Really, stop saying nonsense, if you are not a fluent speaker, or a French teacher, don't spread absurdities. Check in grammar books, or Projet Voltaire, on the Académie Française site, or in any dictionaries before spreading errors here. If you write nite in English, do you think it's correct? The French negation, to be proprer, and not colloquial, still requires the "ne", make some researches if you don't know. — Preceding unsigned comment added by 87.91.51.235 (talkcontribs) 22:36, 23 November 2019 (UTC)

Please remove unsourced interpretations[edit]

I don't believe "ne pas" is a double negation, it is a simple negation. The simple negation in French occurs with 2 particles. When the author says that it occurs in Romance languages, that's totally wrong, the double-particle French negation (and not double negation) is not present in Spanish, Italian, Portuguese, etc... The sources for this are "See the article regarding Romance languages explaining this form of double negation."

It is not a source!!! The author confuses the French negation, and the double negation, and doesn't give any sources! "French is the only Romance language to use double negation for its standard negation." ==> That's true

It's really ambiguous to use French to explain the difference between the English double negation and Romance languages, as French seems to have a double negation when it's not, this article is really explained poorly, the examples are not good. I added that "pas" only is not grammatical or proper, as your article seems to say it's normal and modern French and doesn't explain when. It's confusing for people who want to learn the language and read your article. — Preceding unsigned comment added by 87.91.51.235 (talkcontribs) 22:26, 23 November 2019 (UTC)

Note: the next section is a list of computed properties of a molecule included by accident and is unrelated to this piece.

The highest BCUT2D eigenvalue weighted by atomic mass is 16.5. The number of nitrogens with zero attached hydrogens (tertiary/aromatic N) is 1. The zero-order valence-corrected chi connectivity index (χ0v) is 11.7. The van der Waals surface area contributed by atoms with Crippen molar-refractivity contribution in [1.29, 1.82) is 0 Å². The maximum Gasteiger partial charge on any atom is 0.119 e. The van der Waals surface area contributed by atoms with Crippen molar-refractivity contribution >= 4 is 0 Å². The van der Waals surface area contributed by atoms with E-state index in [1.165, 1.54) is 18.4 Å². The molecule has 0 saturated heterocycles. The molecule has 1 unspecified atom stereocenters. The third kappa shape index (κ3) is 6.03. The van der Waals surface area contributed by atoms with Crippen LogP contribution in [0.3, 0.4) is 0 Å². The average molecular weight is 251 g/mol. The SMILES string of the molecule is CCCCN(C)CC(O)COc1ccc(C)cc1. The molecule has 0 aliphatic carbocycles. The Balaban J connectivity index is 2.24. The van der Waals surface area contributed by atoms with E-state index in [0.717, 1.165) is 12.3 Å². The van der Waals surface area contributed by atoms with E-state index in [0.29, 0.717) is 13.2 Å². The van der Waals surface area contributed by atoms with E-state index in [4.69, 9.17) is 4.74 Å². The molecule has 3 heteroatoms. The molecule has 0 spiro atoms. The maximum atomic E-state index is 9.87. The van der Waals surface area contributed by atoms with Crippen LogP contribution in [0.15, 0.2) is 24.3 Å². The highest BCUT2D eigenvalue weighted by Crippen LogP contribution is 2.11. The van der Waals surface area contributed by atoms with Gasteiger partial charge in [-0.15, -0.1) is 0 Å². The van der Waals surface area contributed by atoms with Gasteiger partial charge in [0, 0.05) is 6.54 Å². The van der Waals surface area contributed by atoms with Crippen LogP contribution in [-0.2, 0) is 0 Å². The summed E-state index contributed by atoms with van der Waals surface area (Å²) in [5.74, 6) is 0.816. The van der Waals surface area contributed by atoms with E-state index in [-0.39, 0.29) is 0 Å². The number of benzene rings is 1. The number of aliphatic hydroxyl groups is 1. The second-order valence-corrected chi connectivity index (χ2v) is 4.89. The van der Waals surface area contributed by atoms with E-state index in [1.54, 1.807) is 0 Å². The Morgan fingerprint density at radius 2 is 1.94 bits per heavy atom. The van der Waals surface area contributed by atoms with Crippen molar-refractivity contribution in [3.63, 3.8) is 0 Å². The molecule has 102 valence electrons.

Slavic languages[edit]

I don't agree with what the article says about Russian and other Slavic languages. It says that multiple negatives affirm each other. That is just wrong. Double negatives - that is, double negative particle "не"/"ne" - cancel each other so that the sentence with double "ne" becomes positive. Examples: "не мог не прийти" ("ne mog ne pri'ti", lit. "could not not come") = had to come; "нельзя не сознаться" ("nel'zya ne soznat'sya", lit. "not possible to not confess") = "must confess", etc etc. Such double negatives are not infrequent.

The examples used in the article, such as "я ничего не знаю" ("ya nichevo ne znayu" - "I know nothing") and others are not double negatives, because they have only one negation particle "не"/"ne". The other parts of these examples use a different particle - "ни"/"ni" - which is not a negation particle by itself, it is just an auxiliary particle used in negative sentences, therefore it doesn't create "double negation" (in which case the negatives would cancel each other and the sentence would become positive, like in the examples above). TheInevitable (talk) 12:23, 26 December 2019 (UTC)

That would be an improvement to the article, but we need a citation and plausible examples of sentence clauses using the particles you have identified, please. --Ancheta Wis   (talk | contribs) 16:58, 26 December 2019 (UTC)
I tried. Maybe someone else can provide true double negative examples (where two negatives cancel each other) in other Slavic languages. TheInevitable (talk) 16:00, 27 December 2019 (UTC)

Andalusian[edit]

I don't know how to work it into the article, but it has been brought to my attention that in Andalusian Spanish ¡No ni na'!, despite literally meaning "No nor nothing" is an emphatic "Yes!". --Error (talk) 12:19, 10 April 2020 (UTC)